As a disclaimer, the descriptions below are rough re-creations of what the servers told us the dishes were, since there is no written menu. I tried a bite of most dishes, but not all, so my commentary will be scattered.

AMUSE-BOUCHE1
Gougères
− delicate and addicting cheese puffs… this inspired Jen to make her own via this recipe!

AMUSE-BOUCHE 2
Chicken velouté chicken stock, fortified toasted brioche, black truffle butter
Buttery brioche with amazing velouté; most delicious and intricate take on chicken soup ever, very savory way to start the meal


AMUSE-BOUCHE 3
Scallop avocado oil daikon in a Barneget shell
Sweet scallop + buttery avocado + gritty daikon = awesome

Hamachi yellowtail with seared chili pepper on a rice cracker
The chili pepper is a great contrast to the otherwise bland rice cracker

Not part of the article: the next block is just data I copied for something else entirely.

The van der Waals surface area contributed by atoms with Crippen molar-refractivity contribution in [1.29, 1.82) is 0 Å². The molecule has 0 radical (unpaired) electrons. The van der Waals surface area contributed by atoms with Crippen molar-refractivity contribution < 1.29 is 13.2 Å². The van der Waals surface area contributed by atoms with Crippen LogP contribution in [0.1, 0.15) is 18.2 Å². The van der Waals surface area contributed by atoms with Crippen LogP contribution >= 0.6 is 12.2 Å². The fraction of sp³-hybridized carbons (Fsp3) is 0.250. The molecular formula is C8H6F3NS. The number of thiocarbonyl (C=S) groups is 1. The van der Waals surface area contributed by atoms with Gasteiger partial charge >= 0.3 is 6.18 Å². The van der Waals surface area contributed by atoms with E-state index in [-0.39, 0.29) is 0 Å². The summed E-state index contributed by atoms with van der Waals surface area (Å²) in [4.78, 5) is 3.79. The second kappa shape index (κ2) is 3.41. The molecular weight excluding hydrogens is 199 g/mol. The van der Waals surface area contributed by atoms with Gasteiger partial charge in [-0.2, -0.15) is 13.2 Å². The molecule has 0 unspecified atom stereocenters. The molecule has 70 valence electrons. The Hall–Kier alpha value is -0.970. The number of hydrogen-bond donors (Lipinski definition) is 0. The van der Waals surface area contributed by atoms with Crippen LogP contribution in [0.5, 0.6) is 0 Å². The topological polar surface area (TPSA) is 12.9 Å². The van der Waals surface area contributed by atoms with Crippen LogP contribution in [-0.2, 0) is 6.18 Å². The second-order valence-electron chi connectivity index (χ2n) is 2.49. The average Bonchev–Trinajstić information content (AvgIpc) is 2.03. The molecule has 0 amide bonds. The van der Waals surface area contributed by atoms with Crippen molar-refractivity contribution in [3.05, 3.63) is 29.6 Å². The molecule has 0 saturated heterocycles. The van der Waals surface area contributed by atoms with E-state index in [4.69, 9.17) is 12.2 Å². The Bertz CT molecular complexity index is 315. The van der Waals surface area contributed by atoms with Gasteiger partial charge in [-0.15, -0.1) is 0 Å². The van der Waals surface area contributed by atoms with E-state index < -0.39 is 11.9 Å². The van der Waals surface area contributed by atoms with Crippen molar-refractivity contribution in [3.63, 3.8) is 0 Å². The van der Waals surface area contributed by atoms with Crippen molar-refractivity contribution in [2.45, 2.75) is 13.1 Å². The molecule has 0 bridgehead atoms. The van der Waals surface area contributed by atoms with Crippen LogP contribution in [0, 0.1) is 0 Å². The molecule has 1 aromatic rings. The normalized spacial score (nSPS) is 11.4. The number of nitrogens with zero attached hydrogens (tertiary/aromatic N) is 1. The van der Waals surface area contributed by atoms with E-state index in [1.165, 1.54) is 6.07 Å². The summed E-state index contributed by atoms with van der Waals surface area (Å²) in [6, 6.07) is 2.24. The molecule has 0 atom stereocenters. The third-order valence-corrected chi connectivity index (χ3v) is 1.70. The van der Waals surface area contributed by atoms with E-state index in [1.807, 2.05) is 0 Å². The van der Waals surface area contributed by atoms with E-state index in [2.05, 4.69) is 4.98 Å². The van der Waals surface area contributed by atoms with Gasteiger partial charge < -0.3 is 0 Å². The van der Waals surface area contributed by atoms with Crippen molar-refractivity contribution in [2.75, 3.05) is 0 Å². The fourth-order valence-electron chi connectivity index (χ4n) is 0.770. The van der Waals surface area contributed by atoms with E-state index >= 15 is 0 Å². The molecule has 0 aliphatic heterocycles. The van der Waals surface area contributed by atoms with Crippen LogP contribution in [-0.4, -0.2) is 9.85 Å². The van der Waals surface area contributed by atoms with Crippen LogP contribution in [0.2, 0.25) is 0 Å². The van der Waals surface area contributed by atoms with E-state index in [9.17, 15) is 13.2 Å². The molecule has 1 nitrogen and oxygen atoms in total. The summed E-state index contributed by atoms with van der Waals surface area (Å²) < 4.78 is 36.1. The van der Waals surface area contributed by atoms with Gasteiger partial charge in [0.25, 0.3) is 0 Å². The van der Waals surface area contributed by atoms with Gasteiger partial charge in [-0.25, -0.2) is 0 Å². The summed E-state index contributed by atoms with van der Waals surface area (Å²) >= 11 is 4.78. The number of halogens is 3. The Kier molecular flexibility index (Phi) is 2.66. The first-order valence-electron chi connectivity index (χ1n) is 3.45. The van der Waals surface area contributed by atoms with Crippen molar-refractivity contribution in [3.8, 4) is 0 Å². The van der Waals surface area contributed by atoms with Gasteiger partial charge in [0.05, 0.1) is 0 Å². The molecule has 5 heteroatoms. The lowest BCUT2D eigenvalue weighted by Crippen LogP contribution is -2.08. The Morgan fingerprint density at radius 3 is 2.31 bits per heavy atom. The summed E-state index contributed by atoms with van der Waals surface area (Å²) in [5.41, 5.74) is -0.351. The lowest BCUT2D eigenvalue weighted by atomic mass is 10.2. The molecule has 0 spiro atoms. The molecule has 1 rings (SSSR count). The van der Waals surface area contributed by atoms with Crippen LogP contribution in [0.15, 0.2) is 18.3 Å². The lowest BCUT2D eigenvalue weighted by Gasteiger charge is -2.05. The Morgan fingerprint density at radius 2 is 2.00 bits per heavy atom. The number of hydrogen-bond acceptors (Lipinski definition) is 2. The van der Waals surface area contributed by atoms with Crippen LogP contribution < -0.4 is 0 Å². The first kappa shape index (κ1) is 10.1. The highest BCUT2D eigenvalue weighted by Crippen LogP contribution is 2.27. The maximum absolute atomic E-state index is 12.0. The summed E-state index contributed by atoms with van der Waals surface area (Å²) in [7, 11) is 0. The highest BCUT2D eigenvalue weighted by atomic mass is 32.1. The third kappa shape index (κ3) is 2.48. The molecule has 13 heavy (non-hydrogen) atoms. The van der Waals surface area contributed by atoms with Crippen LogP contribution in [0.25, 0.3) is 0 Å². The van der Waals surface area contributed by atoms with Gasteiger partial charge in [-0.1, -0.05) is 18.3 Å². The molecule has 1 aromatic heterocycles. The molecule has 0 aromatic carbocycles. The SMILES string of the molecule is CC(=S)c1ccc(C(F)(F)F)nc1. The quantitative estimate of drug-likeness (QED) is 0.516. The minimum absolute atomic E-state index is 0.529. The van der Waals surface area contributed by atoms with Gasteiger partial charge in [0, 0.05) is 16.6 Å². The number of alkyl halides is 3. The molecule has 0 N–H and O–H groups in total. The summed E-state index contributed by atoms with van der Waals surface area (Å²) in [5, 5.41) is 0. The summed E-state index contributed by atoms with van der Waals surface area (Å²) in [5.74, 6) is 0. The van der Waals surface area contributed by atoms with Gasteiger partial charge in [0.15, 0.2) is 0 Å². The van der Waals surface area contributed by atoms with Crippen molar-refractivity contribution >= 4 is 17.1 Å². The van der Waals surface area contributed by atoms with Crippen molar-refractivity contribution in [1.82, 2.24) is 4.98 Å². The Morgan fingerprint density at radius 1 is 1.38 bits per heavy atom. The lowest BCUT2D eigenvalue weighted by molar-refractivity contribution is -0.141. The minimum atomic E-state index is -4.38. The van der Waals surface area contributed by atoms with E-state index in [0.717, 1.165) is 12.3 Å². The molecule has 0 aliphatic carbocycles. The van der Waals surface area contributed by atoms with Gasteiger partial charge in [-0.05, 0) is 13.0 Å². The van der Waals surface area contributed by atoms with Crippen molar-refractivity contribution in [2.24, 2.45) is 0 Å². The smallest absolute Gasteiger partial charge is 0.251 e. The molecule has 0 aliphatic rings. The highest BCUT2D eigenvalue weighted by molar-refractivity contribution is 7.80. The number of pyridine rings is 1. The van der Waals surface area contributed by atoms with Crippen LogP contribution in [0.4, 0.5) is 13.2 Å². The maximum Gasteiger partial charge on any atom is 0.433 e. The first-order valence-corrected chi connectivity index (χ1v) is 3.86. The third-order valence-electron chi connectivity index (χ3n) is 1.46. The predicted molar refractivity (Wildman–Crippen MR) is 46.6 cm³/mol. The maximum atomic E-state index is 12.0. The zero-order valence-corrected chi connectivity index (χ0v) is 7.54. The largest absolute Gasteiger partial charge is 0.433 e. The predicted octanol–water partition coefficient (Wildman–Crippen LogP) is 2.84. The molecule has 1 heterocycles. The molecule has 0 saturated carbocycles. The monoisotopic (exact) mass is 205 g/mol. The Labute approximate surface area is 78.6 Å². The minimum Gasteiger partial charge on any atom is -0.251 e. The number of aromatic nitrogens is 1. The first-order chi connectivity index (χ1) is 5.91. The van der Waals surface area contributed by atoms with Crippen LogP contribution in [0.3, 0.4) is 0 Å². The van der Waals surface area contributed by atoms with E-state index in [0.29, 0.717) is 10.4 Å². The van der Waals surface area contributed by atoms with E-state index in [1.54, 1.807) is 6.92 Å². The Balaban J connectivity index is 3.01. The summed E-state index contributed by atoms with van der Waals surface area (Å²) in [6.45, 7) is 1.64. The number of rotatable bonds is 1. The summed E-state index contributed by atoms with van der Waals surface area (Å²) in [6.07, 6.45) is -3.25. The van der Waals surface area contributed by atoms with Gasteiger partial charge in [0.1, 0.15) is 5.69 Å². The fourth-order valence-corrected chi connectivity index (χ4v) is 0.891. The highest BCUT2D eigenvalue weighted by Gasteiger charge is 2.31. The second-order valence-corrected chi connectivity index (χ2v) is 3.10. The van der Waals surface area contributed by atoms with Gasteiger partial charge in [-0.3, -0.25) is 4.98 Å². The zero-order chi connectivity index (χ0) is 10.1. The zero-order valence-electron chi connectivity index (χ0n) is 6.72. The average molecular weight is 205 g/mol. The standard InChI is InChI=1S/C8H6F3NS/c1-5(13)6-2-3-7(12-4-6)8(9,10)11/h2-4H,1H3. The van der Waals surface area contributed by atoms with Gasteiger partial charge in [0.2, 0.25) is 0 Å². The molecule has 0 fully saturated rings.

AMUSE-BOUCHE 3
Smoked sturgeon on baby gem lettuce with diced radish
Great combination of smoky fish with a refreshing crisp daikon

Smoked sturgeon sabayon in egg shell with chili oil crème fraîche
The whippy sabayon in the eggshell was ridiculous. It was like eating sturgeon flavored clouds, which trust me, is something you want to do in life.

BREAD
Picholine Olive Rosemary Bread or Baguette

Goat and cow butter.

FIRST COURSE
Foie gras with cocoa coriander toast, kale, red berry
Great preparation of foie, but not the best. Definitely loved the cocoa coriander toast, it added a more exotic flavor to the dish

White fin tuna with anchovies

SECOND COURSE
Poached lobster with sabayon
This lobster rivals the lobster course at Le Bernardin. This version of sabayon thought did not compare to the sturgeon amuse-bouche, which was out of this world

Poached egg with frog legs and white truffle on top